An expert in aerosols and their effect on the environment, Douglas Worsnop, vice-president and director of the Center for Aerosol and Cloud Chemistry at Massachussetts-based Aerodyne Research Inc., will give the 18th annual Harold I. Schiff Lecture at York.
His talk “Aerosols in the Atmosphere: From the Ozone Hole to Climate Change,” which looks at the difficulty of predicting climate change, will be presented on Wednesday, Dec. 3 at 2:30pm in Room B, Computer Science & Engineering Bldg., Keele campus.
Aerosols are created through emissions from cars, planes, buses, factories, desert sandstorms, volcanic eruptions, living organisms and chemical reactions of gases in the atmosphere. These solid or liquid particles form clouds, which reflect sunlight back into space before it reaches the earth’s surface, and help to cool the earth’s atmosphere. But these same particles are hazardous to humans and can also enter the world’s lakes, streams and oceans as acid rain.
Left: Douglas Worsnop
Predicting the future of climate change is difficult. “Much of the uncertainty in predicting future climate change is associated with the properties of atmospheric aerosols and clouds,” says Worsnop. “Though low in absolute concentration, the impact on the earth’s radiative balance of sub-micron particles is roughly equivalent to that of greenhouse gases.”
Worsnop will look at the effect of aerosols on acid rain production in the troposphere, ozone loss in the stratosphere, the effect of the 1991 eruption of Mount Pinatubo in the Philippines and global climate change in light of what has been discovered in the last 25 years about how aerosols are created and what they do.
In addition, Worsnop will explain what experimental observations of aerosol chemistry have found and how those findings underlie uncertainties regarding aerosol concentrations in the troposphere and stratosphere and how they will effect climate change. He will also compare the effects of the inorganic and organic makeup of aerosols.
Worsnop has pioneered the development of laboratory techniques for measuring the chemical interactions between atmospheric trace gases – ozone, nitrogen oxides and hydrocarbons – and water droplets. His expertise extends to the mechanisms of the formation of polar stratospheric clouds and to measurements of the chemical composition of atmospheric aerosols.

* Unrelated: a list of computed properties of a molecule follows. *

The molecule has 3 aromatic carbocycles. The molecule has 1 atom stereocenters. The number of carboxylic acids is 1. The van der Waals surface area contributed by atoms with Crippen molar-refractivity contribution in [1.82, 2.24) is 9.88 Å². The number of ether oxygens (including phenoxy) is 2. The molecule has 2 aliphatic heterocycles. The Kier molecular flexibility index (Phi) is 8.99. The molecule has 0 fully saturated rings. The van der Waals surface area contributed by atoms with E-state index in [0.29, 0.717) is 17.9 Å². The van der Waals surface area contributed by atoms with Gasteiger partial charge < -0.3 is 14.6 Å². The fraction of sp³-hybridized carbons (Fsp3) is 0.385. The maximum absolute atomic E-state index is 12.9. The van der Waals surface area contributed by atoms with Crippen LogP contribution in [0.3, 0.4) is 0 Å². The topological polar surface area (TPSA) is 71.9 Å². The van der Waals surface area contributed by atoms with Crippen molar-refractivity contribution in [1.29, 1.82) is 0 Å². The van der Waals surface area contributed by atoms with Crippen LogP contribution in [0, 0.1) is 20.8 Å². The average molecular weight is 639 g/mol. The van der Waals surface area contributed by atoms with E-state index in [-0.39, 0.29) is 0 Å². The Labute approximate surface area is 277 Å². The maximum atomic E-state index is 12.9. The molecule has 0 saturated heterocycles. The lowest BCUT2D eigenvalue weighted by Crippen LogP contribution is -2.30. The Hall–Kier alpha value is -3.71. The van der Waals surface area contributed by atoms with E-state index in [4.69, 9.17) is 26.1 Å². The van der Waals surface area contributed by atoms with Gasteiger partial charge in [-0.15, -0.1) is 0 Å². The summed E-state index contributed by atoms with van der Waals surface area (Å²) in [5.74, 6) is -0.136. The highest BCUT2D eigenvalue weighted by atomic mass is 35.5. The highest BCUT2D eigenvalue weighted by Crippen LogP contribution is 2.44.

Right: A shot of cumulus clouds by Michael Jastremski, Wikimedia Commons
In 2007, Worsnop was recognized as a Fellow of the American Geophysical Union for his outstanding contributions to the advancement of the geophysical sciences, to the service of the community and to the public’s understanding. In addition, he was elected an American Association for the Advancement of Science (AAAS) Fellow in 2005 for his major advances in atmospheric heterogeneous chemical kinetics and the measurement of atmospheric aerosol particle composition and microphysics, including the development of the aerosol mass spectrometer. The AAAS is the world’s largest general scientific society, and publisher of Science magazine. He is also a recipient of the 2004 Benjamin Y. H. Liu Award for his achievements in atmospheric composition measurement with the Aerodyne aerosol mass spectrometer.
Worsnop joined Aerodyne Research Inc. in 1985 and was named director of the Center for Aerosol and Cloud Chemistry in 1997, followed by vice-president in 2000. He is also a distinguished professor at the University of Helsinki and an adjunct professor in Boston College’s Chemistry Department and the University of Colorado’s Department of Atmospheric and Oceanic Science.
The Harold I. Schiff Lecture series was established in honour of the late Professor Emeritus Harold I. Schiff, who was York’s founding dean of the Faculty of Science in 1968. Among his numerous achievements are his major contributions to the development of techniques for measuring trace constituents in the upper atmosphere and to the interpretation of the physics and chemistry of the stratosphere.
An educator and scientist in the field of chemistry, Schiff began at York in 1964 and was named a member of York’s Founders Society in honour of his contributions to the early development of the University. While at York, Schiff was chair of the Department of Chemistry and director of the Natural Science Program in 1964; dean of the Faculty of Science from 1965 to 1972; and director of the Centre for Atmospheric Chemistry from 1985 to 1989.